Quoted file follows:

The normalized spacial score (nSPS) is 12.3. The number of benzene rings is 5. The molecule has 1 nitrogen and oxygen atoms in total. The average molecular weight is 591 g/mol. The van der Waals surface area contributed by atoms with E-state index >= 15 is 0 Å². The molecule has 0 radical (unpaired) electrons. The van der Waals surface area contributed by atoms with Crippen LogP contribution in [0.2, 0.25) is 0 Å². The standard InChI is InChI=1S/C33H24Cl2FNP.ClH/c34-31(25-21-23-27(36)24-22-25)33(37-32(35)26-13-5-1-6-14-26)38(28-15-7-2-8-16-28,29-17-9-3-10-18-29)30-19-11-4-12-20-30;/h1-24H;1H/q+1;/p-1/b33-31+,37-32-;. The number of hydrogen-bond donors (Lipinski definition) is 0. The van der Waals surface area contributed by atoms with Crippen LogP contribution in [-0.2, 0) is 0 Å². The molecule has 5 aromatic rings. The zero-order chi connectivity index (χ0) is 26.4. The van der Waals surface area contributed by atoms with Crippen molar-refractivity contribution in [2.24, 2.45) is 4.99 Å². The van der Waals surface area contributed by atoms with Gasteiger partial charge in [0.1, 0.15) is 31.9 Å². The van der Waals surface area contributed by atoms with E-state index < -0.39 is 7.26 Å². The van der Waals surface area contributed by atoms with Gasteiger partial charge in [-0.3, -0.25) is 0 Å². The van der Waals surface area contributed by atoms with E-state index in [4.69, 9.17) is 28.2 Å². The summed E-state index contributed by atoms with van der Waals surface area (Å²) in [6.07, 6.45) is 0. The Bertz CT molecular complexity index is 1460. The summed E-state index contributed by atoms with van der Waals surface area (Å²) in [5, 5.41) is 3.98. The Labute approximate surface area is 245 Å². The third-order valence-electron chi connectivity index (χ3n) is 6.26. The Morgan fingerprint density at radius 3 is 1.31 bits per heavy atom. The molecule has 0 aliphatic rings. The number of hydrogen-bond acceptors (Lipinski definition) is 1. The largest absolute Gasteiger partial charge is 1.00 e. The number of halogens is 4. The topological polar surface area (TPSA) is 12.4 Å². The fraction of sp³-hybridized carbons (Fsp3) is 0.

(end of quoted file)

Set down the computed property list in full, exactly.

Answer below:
The normalized spacial score (nSPS) is 12.3. The number of benzene rings is 5. The molecule has 1 nitrogen and oxygen atoms in total. The average molecular weight is 591 g/mol. The van der Waals surface area contributed by atoms with E-state index >= 15 is 0 Å². The molecule has 0 radical (unpaired) electrons. The van der Waals surface area contributed by atoms with Crippen LogP contribution in [0.2, 0.25) is 0 Å². The standard InChI is InChI=1S/C33H24Cl2FNP.ClH/c34-31(25-21-23-27(36)24-22-25)33(37-32(35)26-13-5-1-6-14-26)38(28-15-7-2-8-16-28,29-17-9-3-10-18-29)30-19-11-4-12-20-30;/h1-24H;1H/q+1;/p-1/b33-31+,37-32-;. The number of hydrogen-bond donors (Lipinski definition) is 0. The van der Waals surface area contributed by atoms with Crippen LogP contribution in [-0.2, 0) is 0 Å². The molecule has 5 aromatic rings. The zero-order chi connectivity index (χ0) is 26.4. The van der Waals surface area contributed by atoms with Crippen molar-refractivity contribution in [2.24, 2.45) is 4.99 Å². The van der Waals surface area contributed by atoms with Gasteiger partial charge in [0.1, 0.15) is 31.9 Å². The van der Waals surface area contributed by atoms with E-state index < -0.39 is 7.26 Å². The van der Waals surface area contributed by atoms with Gasteiger partial charge in [-0.3, -0.25) is 0 Å². The van der Waals surface area contributed by atoms with E-state index in [4.69, 9.17) is 28.2 Å². The summed E-state index contributed by atoms with van der Waals surface area (Å²) in [6.07, 6.45) is 0. The Bertz CT molecular complexity index is 1460. The summed E-state index contributed by atoms with van der Waals surface area (Å²) in [5, 5.41) is 3.98. The Labute approximate surface area is 245 Å². The third-order valence-electron chi connectivity index (χ3n) is 6.26. The Morgan fingerprint density at radius 3 is 1.31 bits per heavy atom. The molecule has 0 aliphatic rings. The number of hydrogen-bond acceptors (Lipinski definition) is 1. The largest absolute Gasteiger partial charge is 1.00 e. The number of halogens is 4. The topological polar surface area (TPSA) is 12.4 Å². The fraction of sp³-hybridized carbons (Fsp3) is 0.